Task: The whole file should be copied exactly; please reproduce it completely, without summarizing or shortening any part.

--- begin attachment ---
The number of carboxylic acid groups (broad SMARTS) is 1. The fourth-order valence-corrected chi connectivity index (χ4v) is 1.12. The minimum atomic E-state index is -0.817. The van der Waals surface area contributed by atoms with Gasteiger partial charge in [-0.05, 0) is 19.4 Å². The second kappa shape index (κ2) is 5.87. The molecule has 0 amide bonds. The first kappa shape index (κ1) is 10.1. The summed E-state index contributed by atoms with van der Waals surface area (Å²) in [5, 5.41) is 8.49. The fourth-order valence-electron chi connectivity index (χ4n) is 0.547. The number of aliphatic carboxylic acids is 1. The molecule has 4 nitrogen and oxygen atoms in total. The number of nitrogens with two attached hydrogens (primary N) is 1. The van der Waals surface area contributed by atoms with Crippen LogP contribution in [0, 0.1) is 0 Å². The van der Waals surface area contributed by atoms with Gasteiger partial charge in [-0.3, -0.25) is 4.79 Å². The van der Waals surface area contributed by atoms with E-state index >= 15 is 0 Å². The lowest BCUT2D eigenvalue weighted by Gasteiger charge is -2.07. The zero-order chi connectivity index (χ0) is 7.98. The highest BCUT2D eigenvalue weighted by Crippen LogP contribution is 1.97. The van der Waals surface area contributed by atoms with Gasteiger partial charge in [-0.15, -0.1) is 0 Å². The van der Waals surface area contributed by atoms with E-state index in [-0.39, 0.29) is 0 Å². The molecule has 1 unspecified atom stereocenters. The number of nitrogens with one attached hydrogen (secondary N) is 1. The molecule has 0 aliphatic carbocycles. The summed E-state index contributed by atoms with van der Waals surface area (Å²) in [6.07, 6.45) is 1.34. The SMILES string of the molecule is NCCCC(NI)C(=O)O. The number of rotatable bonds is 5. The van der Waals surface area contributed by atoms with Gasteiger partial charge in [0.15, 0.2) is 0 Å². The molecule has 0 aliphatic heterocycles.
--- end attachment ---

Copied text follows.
The number of carboxylic acid groups (broad SMARTS) is 1. The fourth-order valence-corrected chi connectivity index (χ4v) is 1.12. The minimum atomic E-state index is -0.817. The van der Waals surface area contributed by atoms with Gasteiger partial charge in [-0.05, 0) is 19.4 Å². The second kappa shape index (κ2) is 5.87. The molecule has 0 amide bonds. The first kappa shape index (κ1) is 10.1. The summed E-state index contributed by atoms with van der Waals surface area (Å²) in [5, 5.41) is 8.49. The fourth-order valence-electron chi connectivity index (χ4n) is 0.547. The number of aliphatic carboxylic acids is 1. The molecule has 4 nitrogen and oxygen atoms in total. The number of nitrogens with two attached hydrogens (primary N) is 1. The van der Waals surface area contributed by atoms with Crippen LogP contribution in [0, 0.1) is 0 Å². The van der Waals surface area contributed by atoms with Gasteiger partial charge in [-0.3, -0.25) is 4.79 Å². The van der Waals surface area contributed by atoms with E-state index >= 15 is 0 Å². The lowest BCUT2D eigenvalue weighted by Gasteiger charge is -2.07. The zero-order chi connectivity index (χ0) is 7.98. The highest BCUT2D eigenvalue weighted by Crippen LogP contribution is 1.97. The van der Waals surface area contributed by atoms with Gasteiger partial charge in [-0.15, -0.1) is 0 Å². The van der Waals surface area contributed by atoms with E-state index in [-0.39, 0.29) is 0 Å². The molecule has 1 unspecified atom stereocenters. The number of nitrogens with one attached hydrogen (secondary N) is 1. The molecule has 0 aliphatic carbocycles. The summed E-state index contributed by atoms with van der Waals surface area (Å²) in [6.07, 6.45) is 1.34. The SMILES string of the molecule is NCCCC(NI)C(=O)O. The number of rotatable bonds is 5. The van der Waals surface area contributed by atoms with Gasteiger partial charge in [0.15, 0.2) is 0 Å². The molecule has 0 aliphatic heterocycles.